If this billboard is to be believed, in New Plymouth there be giant alluring maidens stepping from the sea.
In a clumsy segue, I was in New Plymouth over the weekend to see giants of another kind, Fleetwood Mac. This may or may not be their chartered jet:
I went up with Dad, who organised the whole thing once he heard they were coming to town (ish its a five hour drive from home), and Fi, Charlotte and Kirsten (referred to throughout as 'The Girls') who weren't attending the concert, but just came along for the roadie. Rich came along independently with his own harem of fetching maidens.
Its hard to write about Fleetwood Mac without resorting to cliche. On the face of it they write carefully crafted and musically brilliant inoffensive MOR music for a more conservative audience than your average rock listener. Thats a misleading visage though, since behind the radio friendly hits there is a dark and intense undercurrent of history and conflict, and almost apocalyptic excess. It's impressive that the band members are even still alive in 2009, let alone touring.
They are hated by some for that definitive MOR-ness for sure, and there is always that section of 'real' Fleetwood Mac fans who prefer the earlier 1960's incarnation of the band, and regard the most well known and successful line up with practiced disdain. After being uncool for a while, they have gone back to being cool now, or have become so uncool that they are cool. Whatever.
The greatest hits compilation I referred to at the top of the post was released way back in 1988. Dad bought it back then (on cassette), and would play it on our long car trips to airshows around the country. It took me a while to come around to it, but eventually I came to like it, to the point now where I seldom go on a roadie without it. Every track on it has an association with some piece of state highway somewhere in the country, at various times and occasions going back more than twenty years now. Its a very evocative and nostalgic album for me to listen to.
Not only that, I owe it (and Dad by proxy) a huge debt, since it taught me how to really listen to music and hear how all of a bands components meld to form a whole. Many times Dad would say "listen to what they are doing there", and point out a particularly effective melody or harmony, and how it worked. It taught me how to listen to each musician, and pick out a particularly good or subtle undercurrent behind or hidden in the melody. To this day I still often sing along to bass lines or backing vocals rather than leads.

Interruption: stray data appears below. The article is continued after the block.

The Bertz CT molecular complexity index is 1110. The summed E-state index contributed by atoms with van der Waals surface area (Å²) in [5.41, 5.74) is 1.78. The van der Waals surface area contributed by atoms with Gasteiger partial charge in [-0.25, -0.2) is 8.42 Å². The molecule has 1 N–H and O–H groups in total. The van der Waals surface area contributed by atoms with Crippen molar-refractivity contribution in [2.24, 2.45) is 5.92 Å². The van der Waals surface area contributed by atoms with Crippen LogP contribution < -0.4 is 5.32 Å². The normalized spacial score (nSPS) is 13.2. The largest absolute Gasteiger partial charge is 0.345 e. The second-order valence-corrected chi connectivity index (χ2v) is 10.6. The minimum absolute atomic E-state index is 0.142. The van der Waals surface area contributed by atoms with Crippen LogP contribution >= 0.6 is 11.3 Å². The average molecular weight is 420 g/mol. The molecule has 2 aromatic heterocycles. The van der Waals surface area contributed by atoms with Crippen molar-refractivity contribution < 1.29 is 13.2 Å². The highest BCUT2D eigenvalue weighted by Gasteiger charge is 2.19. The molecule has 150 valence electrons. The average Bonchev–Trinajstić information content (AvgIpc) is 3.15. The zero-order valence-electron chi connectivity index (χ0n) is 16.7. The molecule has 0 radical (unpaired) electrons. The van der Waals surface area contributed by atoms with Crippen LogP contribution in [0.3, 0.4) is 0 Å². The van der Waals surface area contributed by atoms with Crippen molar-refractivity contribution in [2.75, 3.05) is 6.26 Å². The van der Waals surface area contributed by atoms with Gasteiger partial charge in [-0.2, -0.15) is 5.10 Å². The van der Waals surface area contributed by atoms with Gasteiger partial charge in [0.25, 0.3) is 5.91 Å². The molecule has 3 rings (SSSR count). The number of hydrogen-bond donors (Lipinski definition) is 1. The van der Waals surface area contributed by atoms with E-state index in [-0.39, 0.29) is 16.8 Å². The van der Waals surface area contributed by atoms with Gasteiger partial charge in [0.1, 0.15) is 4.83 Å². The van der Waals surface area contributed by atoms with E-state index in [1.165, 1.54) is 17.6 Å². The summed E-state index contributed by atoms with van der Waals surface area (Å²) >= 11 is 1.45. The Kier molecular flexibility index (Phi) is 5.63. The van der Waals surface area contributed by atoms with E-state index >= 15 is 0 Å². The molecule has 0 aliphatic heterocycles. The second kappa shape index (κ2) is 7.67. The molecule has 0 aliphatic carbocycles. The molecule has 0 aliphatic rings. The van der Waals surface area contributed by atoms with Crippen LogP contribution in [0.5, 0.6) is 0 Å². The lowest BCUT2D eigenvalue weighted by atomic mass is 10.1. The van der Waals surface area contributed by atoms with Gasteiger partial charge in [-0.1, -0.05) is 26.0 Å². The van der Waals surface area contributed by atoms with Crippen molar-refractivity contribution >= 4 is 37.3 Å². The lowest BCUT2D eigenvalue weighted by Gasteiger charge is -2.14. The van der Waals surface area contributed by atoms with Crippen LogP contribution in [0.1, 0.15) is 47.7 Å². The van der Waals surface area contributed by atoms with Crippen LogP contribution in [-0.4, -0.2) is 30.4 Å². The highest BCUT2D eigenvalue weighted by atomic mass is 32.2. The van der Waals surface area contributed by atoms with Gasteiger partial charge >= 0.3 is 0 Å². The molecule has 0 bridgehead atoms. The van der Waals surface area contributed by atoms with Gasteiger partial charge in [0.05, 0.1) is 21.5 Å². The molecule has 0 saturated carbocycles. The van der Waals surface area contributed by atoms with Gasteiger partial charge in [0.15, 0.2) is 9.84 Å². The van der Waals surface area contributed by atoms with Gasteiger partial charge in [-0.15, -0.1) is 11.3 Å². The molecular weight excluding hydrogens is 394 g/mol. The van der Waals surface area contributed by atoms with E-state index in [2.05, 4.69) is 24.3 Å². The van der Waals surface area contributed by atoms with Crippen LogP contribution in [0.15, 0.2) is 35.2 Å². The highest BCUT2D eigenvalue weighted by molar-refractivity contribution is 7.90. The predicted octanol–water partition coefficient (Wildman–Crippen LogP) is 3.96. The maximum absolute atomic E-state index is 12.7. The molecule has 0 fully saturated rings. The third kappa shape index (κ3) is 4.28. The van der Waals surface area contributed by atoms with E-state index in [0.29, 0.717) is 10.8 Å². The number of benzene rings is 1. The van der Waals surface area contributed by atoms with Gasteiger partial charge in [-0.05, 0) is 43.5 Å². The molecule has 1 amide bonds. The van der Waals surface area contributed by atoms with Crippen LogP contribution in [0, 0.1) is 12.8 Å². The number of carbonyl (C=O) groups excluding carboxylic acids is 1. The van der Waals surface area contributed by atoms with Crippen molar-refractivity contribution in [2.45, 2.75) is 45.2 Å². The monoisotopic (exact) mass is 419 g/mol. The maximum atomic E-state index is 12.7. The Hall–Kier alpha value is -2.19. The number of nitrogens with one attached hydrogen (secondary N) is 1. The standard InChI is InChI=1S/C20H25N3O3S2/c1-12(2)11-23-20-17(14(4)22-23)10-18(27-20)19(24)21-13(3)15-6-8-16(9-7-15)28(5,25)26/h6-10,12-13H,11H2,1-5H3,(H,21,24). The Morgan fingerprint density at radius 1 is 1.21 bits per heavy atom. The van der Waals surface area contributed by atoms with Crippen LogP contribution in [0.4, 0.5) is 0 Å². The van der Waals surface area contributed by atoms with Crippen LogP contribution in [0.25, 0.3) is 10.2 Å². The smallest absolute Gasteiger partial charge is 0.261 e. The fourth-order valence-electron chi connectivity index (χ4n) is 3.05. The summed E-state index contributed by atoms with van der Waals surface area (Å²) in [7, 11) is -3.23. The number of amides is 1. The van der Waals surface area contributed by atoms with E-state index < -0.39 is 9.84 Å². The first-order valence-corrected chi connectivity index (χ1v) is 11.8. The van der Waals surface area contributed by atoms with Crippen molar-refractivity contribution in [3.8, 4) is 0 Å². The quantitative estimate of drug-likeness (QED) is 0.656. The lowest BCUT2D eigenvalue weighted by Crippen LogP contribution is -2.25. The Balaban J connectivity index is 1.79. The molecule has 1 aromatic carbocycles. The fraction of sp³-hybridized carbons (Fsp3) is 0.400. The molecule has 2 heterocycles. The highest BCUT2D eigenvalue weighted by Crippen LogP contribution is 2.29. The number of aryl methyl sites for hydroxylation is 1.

So when the first Fleetwood Mac concerts in New Zealand for nearly thirty years (they were last here in 1980, or to put it another way, when I was 3), I had to go, not only because I would kick myself for missing to opportunity to see legends, but also to acknowledge the lessons from twenty years ago. And also to see what they were like after all this time, and all the legends (I would have loved to have seen them in their relative heyday in the late seventies and eighties). And its nice when Dad and my musical tastes align, which isn't that often when it comes to concerts.
And it was great. It rained, which made it much more atmospheric (I had an oilskin so stayed dry). The merchandising stand was a complete debacle of poor planning, and there were too many smokers standing next to me, but meh, that goes with the territory.
With no album to promote, the tour was free to play all the classics and then some. The voices certainly aren't as clean as they were recorded thirty years ago, and they definitely miss Christine McVie (who retired about a decade ago) in the harmonies. But again thats a small gripe. It was just cool to see all these classic songs played live by the original artist. As I've gotten older I've started to prefer some of the darker more introspective singles like 'The Chain' and 'Gold Dust Woman' to the more accessible stuff (I tend to skip 'Don't Stop' these days), and it was a treat to see them played, and played with what looked to be still genuine intensity and passion.
Also interesting was seeing the band interact with each other, and how they relate now to some of the very personal natures and themes of songs (the bands hits were often about each other, most prominently for example 'Go your own way', which was written by the lead guitarist for the lead singer about their disintegrating relationship)that they have been performing now for decades. I think 'Dreams' is probably my favourite song of theirs, and when they played it I wondered just how many times Stevie Nicks has sung it in the three decades since it was written. It must be hundreds if not thousands.
The set lasted over two hours, with two encores adding another half hour or so to the experience. It was nice to see proof of just why they are legends, and well worth the trip. Seeing bands I like live is important to me, and its cool I can now add Fleetwood Mac to that list after all this time.
Rich was standing next to me the whole time and his take on the gig is here (link)